Czech Model 1/48 JRF Goose Kit Build Review
|Date of Review||February 2004||Manufacturer||Czech Model|
|Kit Number||4812||Primary Media||Styrene, Resin|
|Pros||Excellent side window fit, nice details||Cons||Windscreen fit, troublesome wheel wells, overall fit|
|Skill Level||Intermediate||MSRP (USD)||Out of Production|
The Czech Model 1/48 JRF Goose is a nice looking kit. Molded in light gray styrene, the kit is provided on three parts trees and features nicely scribed details on the exterior surfaces. An additional assortment of resin parts are also provided to round out the kit with interior seating, engines, exhaust manifolds, carburetor intakes, cockpit rear bulkhead and sidewalls, wheels and other miscellaneous details. One small tree of clear styrene parts provides the cabin windows and cockpit overhead enclosure.
Straight out of the box, this is a limited run kit and as such, will require the usual amount of dry fitting and sanding/filing to get all of the parts to come together. There are the usual ejector pin marks and stubs in places that will require attention before assembly. The worst of these were located inside the main wheel wells which are quite visible and mar the otherwise nice detail molded into these parts.
I haven’t seen a full-scale Goose on the ramp in years and I had lost perspective on just how large this aircraft really is until I parked the completed model on my shelf. The assembled aircraft is roughly the size of the de Havilland Mosquito in length and width, though quite a bit taller to accommodate the boat hull.
I reviewed the kit’s instructions and decided to follow a different assembly path based on experience. After airbrushing all of the interior parts with Model Master Zinc Chromate Green, I decided to dry-fit the main wheel wells (parts 30 & 33) into the fuselage halves along with the main cabin floor, which has notches molded to fit around the wheel wells. I found that if the wheel wells are not properly aligned and cemented into place first, the fuselage halves will not align properly once the interior is installed.
I cemented one wheel well into place, centering the well over the corresponding hole in the fuselage. This turned out to be a slight error as this partially hid the forward holes for the lower landing gear arms inside the fuselage. More on this later. Even with a good solid fit in the fuselage, there was still daylight visible between the bottom of the wheel well and the bottom of the fuselage hole. I blocked this off by enclosing this gap with strips of Evergreen plastic strips.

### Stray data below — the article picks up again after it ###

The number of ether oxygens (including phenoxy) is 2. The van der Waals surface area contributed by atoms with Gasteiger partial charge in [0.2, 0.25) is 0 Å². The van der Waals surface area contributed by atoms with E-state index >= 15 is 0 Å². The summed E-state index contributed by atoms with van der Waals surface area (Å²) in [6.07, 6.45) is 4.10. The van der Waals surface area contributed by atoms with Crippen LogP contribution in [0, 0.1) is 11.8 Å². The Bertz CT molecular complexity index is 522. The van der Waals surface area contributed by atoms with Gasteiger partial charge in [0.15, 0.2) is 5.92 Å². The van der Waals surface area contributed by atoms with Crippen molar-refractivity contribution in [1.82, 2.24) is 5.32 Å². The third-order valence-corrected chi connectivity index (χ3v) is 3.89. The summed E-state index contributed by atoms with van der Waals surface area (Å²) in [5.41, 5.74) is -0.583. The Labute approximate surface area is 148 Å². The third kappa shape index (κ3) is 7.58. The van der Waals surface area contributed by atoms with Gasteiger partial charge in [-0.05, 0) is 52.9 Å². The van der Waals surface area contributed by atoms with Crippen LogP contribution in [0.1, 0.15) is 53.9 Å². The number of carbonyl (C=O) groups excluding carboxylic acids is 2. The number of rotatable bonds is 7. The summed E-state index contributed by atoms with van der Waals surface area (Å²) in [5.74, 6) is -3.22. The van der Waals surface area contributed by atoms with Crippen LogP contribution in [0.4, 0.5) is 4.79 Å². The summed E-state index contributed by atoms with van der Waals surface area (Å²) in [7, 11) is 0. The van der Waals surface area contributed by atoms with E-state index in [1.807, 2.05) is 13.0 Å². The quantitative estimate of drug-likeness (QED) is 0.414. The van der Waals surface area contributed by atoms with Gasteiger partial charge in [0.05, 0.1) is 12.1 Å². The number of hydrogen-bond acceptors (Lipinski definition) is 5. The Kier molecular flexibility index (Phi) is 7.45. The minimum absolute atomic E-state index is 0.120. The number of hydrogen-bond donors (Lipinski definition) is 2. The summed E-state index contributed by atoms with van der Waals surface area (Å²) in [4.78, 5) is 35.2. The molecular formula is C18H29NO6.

With the first wheel well in place, I reinstalled the cabin floor, closed up the fuselage halves with the other wheel well loosely in place. After aligning and taping the fuselage halves together, I could cement the other wheel well into place as this will now ensure that we’ll have good alignment later. I completed this step by enclosing the base of the second wheel well with Evergreen strips.
I cemented aft bulkhead (part 10) into the right fuselage half. This part serves as the mount for the tailwheel well which, contrary to the instructions, will get installed later. After the cement dried, I dry-fit the fuselage halves together and found that the bulkhead is a bit too wide.
I applied gap-filling cyano to reinforce the bulkhead/fuselage joint, and then attached a cutting/grinding disk to the end of my Dremel Flexi-Shaft rotary tool. With the fuselage halves together, I could see the parts of the bulkhead that needed to be trimmed, which happened swiftly thanks to my trusty Dremel. Trimming a fraction of an inch at a time, I’d trim and dry-fit the fuselage together again until the fuselage halves joined solidly.
Next up was the top of the tailwheel well which attaches to the rear bulkhead we just finished. I cemented this into place, then repeated the fit-grind-fit process until everything came together. Being a cynic at heart, I knew that this part would eventually come loose and take the tailwheel with it, giving the Goose an even more awkward stance. As a precaution, I installed a sheet styrene wedge to reinforce that joint.
The rear cabin bulkhead was next. There is a door molded into this bulkhead, but right over where the door handle would be was an ejector pin stub. Since I doubted that any of this detail would be visible from the outside, I just turned the bulkhead around and cemented it into place. After reinforcing the bulkhead with gap-filling cyano, I repeated the fit-grind-fit process.
The forward cockpit bulkhead was the third and final step in this process, repeating the steps above to get a good fit. To put this into temporal perspective, the entire bulkhead installation and trimming process took all of about 15-20 minutes to complete, including a few pauses to sip my coffee.
The last bit of trimming would be the cockpit floor. I installed the floor into the fuselage with the bulkheads in place and had to remove a fraction of an inch from both ends to get a good fit. I could see that the width of the floor extended beyond the trimmed forward and rear bulkheads, so I narrowed the width of the entire floor a fraction of an inch from both sides so as not to adversely affect the fit of the floor over the wheel wells. With the trimmed floor back in the fuselage, the fuselage halves now fit nicely together.